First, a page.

Location: Uganda

Style: Hip hop, contemporary, Afrobeats | YouTube

Chanel Adely

Location: Netherlands

Style: Afrobeats, hip hop

Regina Dadzie

Location: Ghana

Style: Hip hop, Afrobeats, Azonto

Cocainna

Location: Nigeria/UK

Style: Afrobeats, Fusion

Hakeem Adam is an instinct creative in love with beautiful sentences and the angst of communicating complex ideas in poetry. He frequently expresses this angst in simple sentences on his blog. He also loves to talk about African film and music classics on his platform, Dandano. Keep up with Hakeem on Twitter at @mansah_hakeem.

popular
Image courtesy of Lula Ali Ismaïl

'Dhalinyaro' Is the Female Coming-of-Age Story Bringing Djibouti's Film Industry to Life

The must-watch film, from Lula Ali Ismaïl, paints a novel picture of Djibouti's capital city through the story of three friends.

If you're having a tough time recalling the last movie you watched from Djibouti, it's likely because you have never watched one before. With an almost non-existent film industry in the country, Lula Ali Ismaïl, tells a beautiful coming of age story of three young female Djiboutian teenagers at the cusp of womanhood. Dhalinyaro offers a never-before-seen view of Djibouti City as a stunning, dynamic city that blends modernity and tradition—a city in which the youth, like all youth everywhere, struggle to decide what their futures will look like. It's a beautiful story of friendship, family, dreams and love from a female filmmaker who wants to tell a "universal story of youth," but set in the country she loves—Djibouti.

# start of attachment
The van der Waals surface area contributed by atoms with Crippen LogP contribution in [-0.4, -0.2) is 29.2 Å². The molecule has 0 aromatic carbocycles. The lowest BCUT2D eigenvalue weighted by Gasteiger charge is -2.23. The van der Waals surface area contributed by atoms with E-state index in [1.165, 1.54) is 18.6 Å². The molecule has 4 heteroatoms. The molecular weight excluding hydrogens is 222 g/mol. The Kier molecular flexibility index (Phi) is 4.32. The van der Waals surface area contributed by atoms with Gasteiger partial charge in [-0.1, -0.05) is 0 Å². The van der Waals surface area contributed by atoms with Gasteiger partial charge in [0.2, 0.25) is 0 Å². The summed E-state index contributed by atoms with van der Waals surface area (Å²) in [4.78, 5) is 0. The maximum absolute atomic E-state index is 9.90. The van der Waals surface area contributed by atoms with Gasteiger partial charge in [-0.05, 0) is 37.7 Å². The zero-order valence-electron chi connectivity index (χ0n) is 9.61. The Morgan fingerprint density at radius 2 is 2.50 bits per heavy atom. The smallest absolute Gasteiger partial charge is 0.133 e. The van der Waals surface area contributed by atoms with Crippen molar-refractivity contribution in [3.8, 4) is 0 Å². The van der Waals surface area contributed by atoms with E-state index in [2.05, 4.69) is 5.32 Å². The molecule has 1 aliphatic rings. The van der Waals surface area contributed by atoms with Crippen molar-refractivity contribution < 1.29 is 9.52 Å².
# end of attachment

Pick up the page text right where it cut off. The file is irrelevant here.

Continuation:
The story revolves around the lives of three young friends from different socio-economic backgrounds, with completely varied attitudes towards life, but bound by a deep friendship. There is Asma, the conservative academic genius who dreams of going to medical school and hails from a modest family. Hibo, a rebellious, liberal, spoiled girl from a very wealthy family who learns to be a better friend as the film evolves and finally Deka. Deka is the binding force in the friendship, a brilliant though sometimes naïve teen who finds herself torn between her divorced mother's ambitions to give her a better life having saved up all her life for her to go to university abroad, and her own conviction that she wants to study and succeed in her own country.

Okayafrica contributor, Ciku Kimeria speaks to Ismaïl on her groundbreaking film, her hopes for the filmmaking industry and the universality of stories. Read on for the conversation, and stream Dhalinyaro here.

Keep reading... Show less
popular
Image courtesy of Adekunle Adeleke

Spotlight: Adekunle Adeleke Creates Digital Surrealist Paintings That Celebrate African Beauty

Get familiar with the work of Nigerian visual artist Adekunle Adeleke.

In our 'Spotlight' series, we highlight the work of photographers, visual artists, multimedia artists and more who are producing vibrant, original work. In our latest piece, we spotlight Adekunle Adeleke, a Nigerian visual artist, using digital mediums to paint dream-like portraits of Africans. Read more about the inspirations behind his work below, and check out some of his stunning paintings underneath. Be sure to keep up with the artist on Instagram and Facebook.

Can you tell us more about your background and when you first started painting?